Focal Electra 1037 Be loudspeaker Page 2

The moody, Coltrane-esque title track of guitarist Pat Martino's East! (SACD/CD, OJC/Mobile Fidelity UDSACD 2018) sounded every bit like the somewhat flawed but immediate and transparent 1968 recording that it is, and while the piano exhibited the boxy, distorted coloration typical of that era, it didn't get lost in additive lower-midrange slop, while the delicately drawn percussion shimmered cleanly against a black backdrop. Locked into the right channel, the sound of Martino's hollow-body electric guitar believably combined wood, vacuum tubes, strings, and the soul of Wes Montgomery.

While some speakers' speed and almost colorless neutrality seem to flatter particular musical genres or even specific instruments, the Electra 1037s complimented all of them. Recordings of closely miked acoustic guitars; or of solo oboe, violin, or piano; or of lush massed strings or brass ensembles; or of female vocals or small jazz ensembles; or of grunge—every well-engineered recording that made its way onto the turntable or into the CD player was handled with equal effectiveness. The only exceptions were recordings of pipe organs, which need a speaker's deep-bass response to extend below 30Hz; and live recordings, which require ultra-low-frequency response to capture the ambience of a large venue.

But such limitations are not the same as faults. The Electra's designers wisely chose to let these limitations remain exposed rather than try to cover them up with sonic sins of commission. Rather than have an elevated or fattened lower midbass, the 1037 Be seemed to extend down smoothly to the limits of its low-frequency response and then just stop. But if you think that the 1037 Be therefore sounded lean or bass-shy, that was hardly the case. Low bass was there when it was called for, and wasn't when it wasn't.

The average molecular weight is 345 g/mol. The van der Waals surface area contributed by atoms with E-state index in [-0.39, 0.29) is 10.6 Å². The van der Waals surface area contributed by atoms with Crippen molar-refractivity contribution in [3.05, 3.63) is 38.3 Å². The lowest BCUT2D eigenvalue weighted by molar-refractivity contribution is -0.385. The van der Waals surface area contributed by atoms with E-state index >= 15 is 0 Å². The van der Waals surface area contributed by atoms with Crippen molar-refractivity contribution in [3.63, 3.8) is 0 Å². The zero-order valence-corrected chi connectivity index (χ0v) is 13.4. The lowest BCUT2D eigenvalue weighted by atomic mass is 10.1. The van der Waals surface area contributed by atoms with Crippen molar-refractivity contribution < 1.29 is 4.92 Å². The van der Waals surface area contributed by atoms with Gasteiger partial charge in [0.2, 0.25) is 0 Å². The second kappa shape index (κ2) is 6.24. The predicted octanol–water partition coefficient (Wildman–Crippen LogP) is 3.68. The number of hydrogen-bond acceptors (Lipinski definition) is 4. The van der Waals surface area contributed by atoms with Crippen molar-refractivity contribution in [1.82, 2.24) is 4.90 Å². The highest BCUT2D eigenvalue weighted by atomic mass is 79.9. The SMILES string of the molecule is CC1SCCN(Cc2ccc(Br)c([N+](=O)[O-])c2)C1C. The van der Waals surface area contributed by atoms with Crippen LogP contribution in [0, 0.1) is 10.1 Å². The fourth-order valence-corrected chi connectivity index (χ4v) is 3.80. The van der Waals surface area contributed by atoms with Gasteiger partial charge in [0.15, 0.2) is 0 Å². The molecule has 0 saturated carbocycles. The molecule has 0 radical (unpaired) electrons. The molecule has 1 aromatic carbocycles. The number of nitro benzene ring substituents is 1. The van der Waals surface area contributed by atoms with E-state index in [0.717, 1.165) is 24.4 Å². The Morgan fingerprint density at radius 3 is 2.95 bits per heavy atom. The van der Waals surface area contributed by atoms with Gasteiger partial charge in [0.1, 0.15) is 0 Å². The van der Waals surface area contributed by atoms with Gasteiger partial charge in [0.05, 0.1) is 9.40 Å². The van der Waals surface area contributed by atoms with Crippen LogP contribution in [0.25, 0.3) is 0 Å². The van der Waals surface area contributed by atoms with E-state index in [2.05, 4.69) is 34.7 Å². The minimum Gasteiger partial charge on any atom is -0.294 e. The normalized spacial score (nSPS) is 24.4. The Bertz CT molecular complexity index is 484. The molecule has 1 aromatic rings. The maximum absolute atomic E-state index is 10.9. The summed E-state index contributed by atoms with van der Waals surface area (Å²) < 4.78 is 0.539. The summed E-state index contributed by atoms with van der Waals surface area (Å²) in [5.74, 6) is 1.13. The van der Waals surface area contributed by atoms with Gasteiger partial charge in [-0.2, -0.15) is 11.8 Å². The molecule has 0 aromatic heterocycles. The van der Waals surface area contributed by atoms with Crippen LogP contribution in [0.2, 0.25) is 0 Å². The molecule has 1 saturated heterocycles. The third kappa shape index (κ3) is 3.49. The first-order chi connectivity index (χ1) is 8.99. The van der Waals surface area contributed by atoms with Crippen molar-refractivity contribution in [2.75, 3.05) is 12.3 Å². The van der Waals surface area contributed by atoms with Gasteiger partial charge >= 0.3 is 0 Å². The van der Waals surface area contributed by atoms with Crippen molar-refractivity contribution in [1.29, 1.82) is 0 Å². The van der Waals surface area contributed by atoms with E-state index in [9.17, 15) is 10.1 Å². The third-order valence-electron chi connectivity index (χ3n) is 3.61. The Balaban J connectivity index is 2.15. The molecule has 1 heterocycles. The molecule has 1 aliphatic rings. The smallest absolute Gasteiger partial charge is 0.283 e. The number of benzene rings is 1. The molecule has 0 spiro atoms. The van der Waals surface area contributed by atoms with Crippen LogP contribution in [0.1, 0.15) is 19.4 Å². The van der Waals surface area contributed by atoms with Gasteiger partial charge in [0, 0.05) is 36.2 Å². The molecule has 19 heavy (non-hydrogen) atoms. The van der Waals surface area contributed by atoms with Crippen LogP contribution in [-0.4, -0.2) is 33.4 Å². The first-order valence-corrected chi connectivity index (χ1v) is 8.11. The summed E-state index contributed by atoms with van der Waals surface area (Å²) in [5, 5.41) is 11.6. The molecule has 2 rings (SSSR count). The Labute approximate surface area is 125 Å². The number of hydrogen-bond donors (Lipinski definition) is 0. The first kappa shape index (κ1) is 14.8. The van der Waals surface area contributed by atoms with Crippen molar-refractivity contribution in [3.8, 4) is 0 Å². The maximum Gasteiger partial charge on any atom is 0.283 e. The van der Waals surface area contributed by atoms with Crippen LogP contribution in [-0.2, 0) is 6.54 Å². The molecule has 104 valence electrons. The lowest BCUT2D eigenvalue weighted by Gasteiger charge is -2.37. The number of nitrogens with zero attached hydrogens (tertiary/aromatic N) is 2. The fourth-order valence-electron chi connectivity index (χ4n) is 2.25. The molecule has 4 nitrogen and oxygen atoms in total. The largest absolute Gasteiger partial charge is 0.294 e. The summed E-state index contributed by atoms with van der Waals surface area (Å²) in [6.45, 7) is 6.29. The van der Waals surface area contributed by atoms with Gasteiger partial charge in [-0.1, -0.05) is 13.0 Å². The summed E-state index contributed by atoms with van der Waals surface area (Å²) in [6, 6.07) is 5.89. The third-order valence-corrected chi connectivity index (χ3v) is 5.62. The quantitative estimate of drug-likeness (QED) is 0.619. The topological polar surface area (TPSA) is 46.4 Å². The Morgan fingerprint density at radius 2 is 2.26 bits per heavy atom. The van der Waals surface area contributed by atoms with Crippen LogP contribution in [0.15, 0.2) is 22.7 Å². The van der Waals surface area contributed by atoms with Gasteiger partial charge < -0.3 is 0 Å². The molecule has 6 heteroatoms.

The result was a nimble, fast, extremely well-textured foundation that gripped, held, and supported everything above it, rhythmically and tonally. Recordings of solo piano—such as Lydia Artymiw's performance of Schumann's Humoreske in B-flat Major, Op.20 (LP, Chandos ABR 1029), simply recorded in a highly reverberant space—unfolded with smooth, evenhanded sonic precision across the breadth of the keyboard, free of resonant hot spots; in soft passages, the lower octaves never faded into the reverberant ooze.

The Electras' macrodynamic capabilities, while very good, couldn't match the explosiveness of my Wilson MAXX 2s—hardly surprising, given the Focals' smaller size and far lower price. When pushed, the 1037 Be simply ran out of steam without losing its composure. The 1037 was at its most revealing at the lower end of the dynamic scale, producing the small, subtle dynamic shifts that give recorded music that all-important breath of life. Credit the rigidity and low mass of the drivers for that, along with what appears to be a very stiff, well-constructed cabinet. Greater macrodynamic detail can be had, but only by spending a lot more.

The 1037 Be's upper-octave performance was as smooth and well-behaved as it was below, producing effortless, unforced, grain-free detail, high resolution, and subtle but spectacular transparency (footnote 1). Still, my addition of a pair of Townshend Audio supertweeters (reviewed by Art Dudley in November 2004, Follow-Up to come) indicated that the last vestiges of air and extension were beyond the 1037 Be's abilities. However, as a complement for the bottom end, the Focal tweeter's voicing was probably ideal.

I had no complaint about the 1037 Be's performance in the midrange, where its combination of speed, suppleness, and velvety smoothness free of even a hint of congestion produced unforced, uncolored vocals, and believable instrumental textures and tonality rivaling those of the most impressive loudspeakers at any price that I've heard. The sound of Norah Jones' voice on her latest album, Not Too Late (LP, Blue Note/Classic 3 74516 1), recorded all-analog and mixed to ½" 30ips tape, was eerily real. When she whistles on one track, it was real.